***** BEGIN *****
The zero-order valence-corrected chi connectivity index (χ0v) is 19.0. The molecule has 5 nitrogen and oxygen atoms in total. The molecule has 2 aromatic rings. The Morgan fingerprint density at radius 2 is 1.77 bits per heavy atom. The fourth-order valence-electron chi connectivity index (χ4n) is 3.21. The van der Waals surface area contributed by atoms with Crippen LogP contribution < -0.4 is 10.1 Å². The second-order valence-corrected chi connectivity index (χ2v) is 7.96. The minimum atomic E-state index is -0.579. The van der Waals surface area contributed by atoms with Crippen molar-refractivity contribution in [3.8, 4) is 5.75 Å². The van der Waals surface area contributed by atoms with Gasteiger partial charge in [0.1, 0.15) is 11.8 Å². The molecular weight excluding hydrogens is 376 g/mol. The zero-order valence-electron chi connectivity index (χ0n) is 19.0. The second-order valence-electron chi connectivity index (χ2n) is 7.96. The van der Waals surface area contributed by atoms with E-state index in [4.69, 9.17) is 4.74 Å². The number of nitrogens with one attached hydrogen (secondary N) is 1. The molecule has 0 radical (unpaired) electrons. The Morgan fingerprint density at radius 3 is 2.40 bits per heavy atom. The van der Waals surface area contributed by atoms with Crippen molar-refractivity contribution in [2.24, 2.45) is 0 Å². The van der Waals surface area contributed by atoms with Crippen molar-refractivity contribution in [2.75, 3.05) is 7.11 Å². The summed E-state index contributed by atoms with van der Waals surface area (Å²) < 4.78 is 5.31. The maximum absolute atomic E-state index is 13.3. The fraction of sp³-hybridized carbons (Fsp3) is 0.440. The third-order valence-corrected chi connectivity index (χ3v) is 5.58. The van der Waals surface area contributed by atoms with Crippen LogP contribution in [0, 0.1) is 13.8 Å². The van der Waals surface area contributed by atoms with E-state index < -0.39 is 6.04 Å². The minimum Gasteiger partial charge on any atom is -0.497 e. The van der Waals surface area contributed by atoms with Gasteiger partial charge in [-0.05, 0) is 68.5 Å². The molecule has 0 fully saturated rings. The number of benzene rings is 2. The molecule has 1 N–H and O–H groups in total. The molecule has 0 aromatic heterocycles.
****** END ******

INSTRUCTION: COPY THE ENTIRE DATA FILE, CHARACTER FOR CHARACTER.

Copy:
The zero-order valence-corrected chi connectivity index (χ0v) is 19.0. The molecule has 5 nitrogen and oxygen atoms in total. The molecule has 2 aromatic rings. The Morgan fingerprint density at radius 2 is 1.77 bits per heavy atom. The fourth-order valence-electron chi connectivity index (χ4n) is 3.21. The van der Waals surface area contributed by atoms with Crippen LogP contribution < -0.4 is 10.1 Å². The second-order valence-corrected chi connectivity index (χ2v) is 7.96. The minimum atomic E-state index is -0.579. The van der Waals surface area contributed by atoms with Crippen molar-refractivity contribution in [3.8, 4) is 5.75 Å². The van der Waals surface area contributed by atoms with Gasteiger partial charge in [0.1, 0.15) is 11.8 Å². The molecular weight excluding hydrogens is 376 g/mol. The zero-order valence-electron chi connectivity index (χ0n) is 19.0. The second-order valence-electron chi connectivity index (χ2n) is 7.96. The van der Waals surface area contributed by atoms with E-state index in [4.69, 9.17) is 4.74 Å². The number of nitrogens with one attached hydrogen (secondary N) is 1. The molecule has 0 radical (unpaired) electrons. The Morgan fingerprint density at radius 3 is 2.40 bits per heavy atom. The van der Waals surface area contributed by atoms with Crippen molar-refractivity contribution in [2.24, 2.45) is 0 Å². The van der Waals surface area contributed by atoms with Crippen molar-refractivity contribution in [2.75, 3.05) is 7.11 Å². The summed E-state index contributed by atoms with van der Waals surface area (Å²) < 4.78 is 5.31. The maximum absolute atomic E-state index is 13.3. The fraction of sp³-hybridized carbons (Fsp3) is 0.440. The third-order valence-corrected chi connectivity index (χ3v) is 5.58. The van der Waals surface area contributed by atoms with Crippen LogP contribution in [0, 0.1) is 13.8 Å². The van der Waals surface area contributed by atoms with E-state index < -0.39 is 6.04 Å². The minimum Gasteiger partial charge on any atom is -0.497 e. The van der Waals surface area contributed by atoms with Gasteiger partial charge in [-0.05, 0) is 68.5 Å². The molecule has 0 fully saturated rings. The number of benzene rings is 2. The molecule has 1 N–H and O–H groups in total. The molecule has 0 aromatic heterocycles.